The dissenters were now run down universally, and hardly any one durft speak or write in their favour; and the prospects Mr. Howe had, together with many others, with respect to the public, grew every day more and more gloomy. He therefore readily accepted of an invitation given him by the lord Wharton to travel with him into foreign parts. But being obliged to go away silently with his lordship, he could not take a folemn leave of his friends as he could have wished, but he made them ample amends by an excellent epistle which he sent to them from the other side the water, in which he shews the great and tender affection he had for them, and the warmest zeal imaginable for their eternal welfare t.
IN is so great a part of the ministerial office, but is not always managed in the most prudent manner, for want of having confiftent fentiments of those things on which their exhortations are supposed to be grounded.
* P. 34,--37. fol. p. 104,--112. oct. + P. 37,--41. fol. p. 113,--125. oct.
In the course of his travels with this no. ble lord, Mr. Howe had the satisfaction of seeing divers noted places, and conversing freely, not only with a number of learned papists, but several Protestant divines, both Lutherans and Calvinists, and making a variety of remarks for his own use. But, in the mean time, he was not a little affected with the melancholy tidings of the swift advances they were making in England towards
popery and Navery, which he most heartily lamented, as well as the hardships and severities, which his nonconforming brethren met with in particular. Having therefore no incouragement to think of returning home, while affairs were in such a . posture, he at length took a house at Utrecht in 1686, and resided there for some time ; and had the earl of Sutherland and his countess, and some English gentlemen, together with his two nephews, Mr. George, and Mr. John Hughes, boarding with him (Z). He took his turn of preaching at the English Church in that city, with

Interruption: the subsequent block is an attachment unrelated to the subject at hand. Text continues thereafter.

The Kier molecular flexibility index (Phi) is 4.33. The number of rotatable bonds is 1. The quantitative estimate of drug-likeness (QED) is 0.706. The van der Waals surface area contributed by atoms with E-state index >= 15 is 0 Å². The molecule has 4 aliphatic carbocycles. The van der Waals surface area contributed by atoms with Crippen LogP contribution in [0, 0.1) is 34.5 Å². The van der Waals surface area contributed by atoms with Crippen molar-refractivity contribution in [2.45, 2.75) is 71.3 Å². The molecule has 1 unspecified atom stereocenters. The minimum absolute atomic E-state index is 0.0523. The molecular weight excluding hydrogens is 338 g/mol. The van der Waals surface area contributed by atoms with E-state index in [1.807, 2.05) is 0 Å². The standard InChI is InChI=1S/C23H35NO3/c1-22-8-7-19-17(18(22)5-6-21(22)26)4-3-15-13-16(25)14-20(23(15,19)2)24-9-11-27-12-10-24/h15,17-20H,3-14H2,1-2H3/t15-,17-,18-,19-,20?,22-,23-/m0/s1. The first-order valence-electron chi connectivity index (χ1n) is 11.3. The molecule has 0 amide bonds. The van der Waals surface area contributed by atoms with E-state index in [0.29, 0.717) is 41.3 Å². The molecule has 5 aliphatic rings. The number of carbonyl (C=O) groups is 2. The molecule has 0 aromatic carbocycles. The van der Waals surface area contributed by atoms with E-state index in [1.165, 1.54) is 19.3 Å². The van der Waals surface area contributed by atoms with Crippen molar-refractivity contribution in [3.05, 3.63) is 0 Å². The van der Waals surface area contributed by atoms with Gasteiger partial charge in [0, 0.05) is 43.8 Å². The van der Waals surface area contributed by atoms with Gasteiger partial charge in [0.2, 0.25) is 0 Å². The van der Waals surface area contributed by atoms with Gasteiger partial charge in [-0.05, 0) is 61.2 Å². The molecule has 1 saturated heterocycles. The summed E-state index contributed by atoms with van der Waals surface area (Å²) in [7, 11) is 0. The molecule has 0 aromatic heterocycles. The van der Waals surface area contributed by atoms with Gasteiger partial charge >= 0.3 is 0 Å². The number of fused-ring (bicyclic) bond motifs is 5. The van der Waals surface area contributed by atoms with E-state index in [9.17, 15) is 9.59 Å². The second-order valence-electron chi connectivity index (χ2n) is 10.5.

(Z) The former of whom was afterwards the diffunting minifter at Canterbury, and the latter at Ware, in Hertfordshire, for many years; both of them perfons of diftinguithed character and who for their excmplary piety, and eminent abilities are rememhered with honour to this day.
Mr. Mead and others, who were there at the same time ; and generally preached on the Lord's-days in the evening in his own family. And there being several English students then at that university, Mr. Howe was pleased to give them his particular instructions and advice, which some have owned to have been of no small advantage to them.
There were many other worthy persons of the British nation there, and in the united provinces ; by whom Mr. Howe was much respected, while he was in those parts. Among other persons of distinction who visited him Dr. Burnet was one, who was afterwards bishop of Salisbury ; with whom he had a great deal of free conversation
upon a variety of subjects (A). And so great was his reputation while he re
mained (A) “Once discoursing of nonconformity the Dr. “ told our Author, that he was apprehensive it could “ not subsist long, but that when Mr. Baxter, Dr. “ Bates, and he, and a few more were once laid in “ their graves, it would sink, and die, and come to « nothing.” Mr. Howe replied, that that must be left to God, tho at the same time he intimated that he had different apprehensions; and did not reckon it to depend upon persons but upon principles, which when taken up upon good grounds, approved upon search, could not be laid aside, by men of conscience. It is a little furprizing that Dr. Burnet Mould judge fo ill, and that several years after he thould tell Dr. Calamy, when he visited him once at his palace in Sarum, that it was not only his, but the comincn ap